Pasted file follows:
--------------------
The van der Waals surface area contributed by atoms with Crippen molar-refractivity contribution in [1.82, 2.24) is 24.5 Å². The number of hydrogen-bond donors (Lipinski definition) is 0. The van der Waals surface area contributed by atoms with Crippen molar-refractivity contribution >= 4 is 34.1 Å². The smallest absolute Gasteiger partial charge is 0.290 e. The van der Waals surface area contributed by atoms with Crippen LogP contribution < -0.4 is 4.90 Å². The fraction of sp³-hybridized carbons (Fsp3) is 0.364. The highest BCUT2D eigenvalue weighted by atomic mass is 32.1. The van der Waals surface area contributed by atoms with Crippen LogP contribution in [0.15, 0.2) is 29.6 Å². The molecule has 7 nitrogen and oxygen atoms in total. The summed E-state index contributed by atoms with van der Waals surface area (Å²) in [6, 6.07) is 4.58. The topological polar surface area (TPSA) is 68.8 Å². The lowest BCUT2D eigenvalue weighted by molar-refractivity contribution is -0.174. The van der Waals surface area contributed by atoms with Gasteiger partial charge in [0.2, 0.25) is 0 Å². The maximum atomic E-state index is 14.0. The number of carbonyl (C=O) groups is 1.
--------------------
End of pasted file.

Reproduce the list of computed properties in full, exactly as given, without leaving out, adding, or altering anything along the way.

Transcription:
The van der Waals surface area contributed by atoms with Crippen molar-refractivity contribution in [1.82, 2.24) is 24.5 Å². The number of hydrogen-bond donors (Lipinski definition) is 0. The van der Waals surface area contributed by atoms with Crippen molar-refractivity contribution >= 4 is 34.1 Å². The smallest absolute Gasteiger partial charge is 0.290 e. The van der Waals surface area contributed by atoms with Crippen LogP contribution < -0.4 is 4.90 Å². The fraction of sp³-hybridized carbons (Fsp3) is 0.364. The highest BCUT2D eigenvalue weighted by atomic mass is 32.1. The van der Waals surface area contributed by atoms with Crippen LogP contribution in [0.15, 0.2) is 29.6 Å². The molecule has 7 nitrogen and oxygen atoms in total. The summed E-state index contributed by atoms with van der Waals surface area (Å²) in [6, 6.07) is 4.58. The topological polar surface area (TPSA) is 68.8 Å². The lowest BCUT2D eigenvalue weighted by molar-refractivity contribution is -0.174. The van der Waals surface area contributed by atoms with Gasteiger partial charge in [0.2, 0.25) is 0 Å². The maximum atomic E-state index is 14.0. The number of carbonyl (C=O) groups is 1.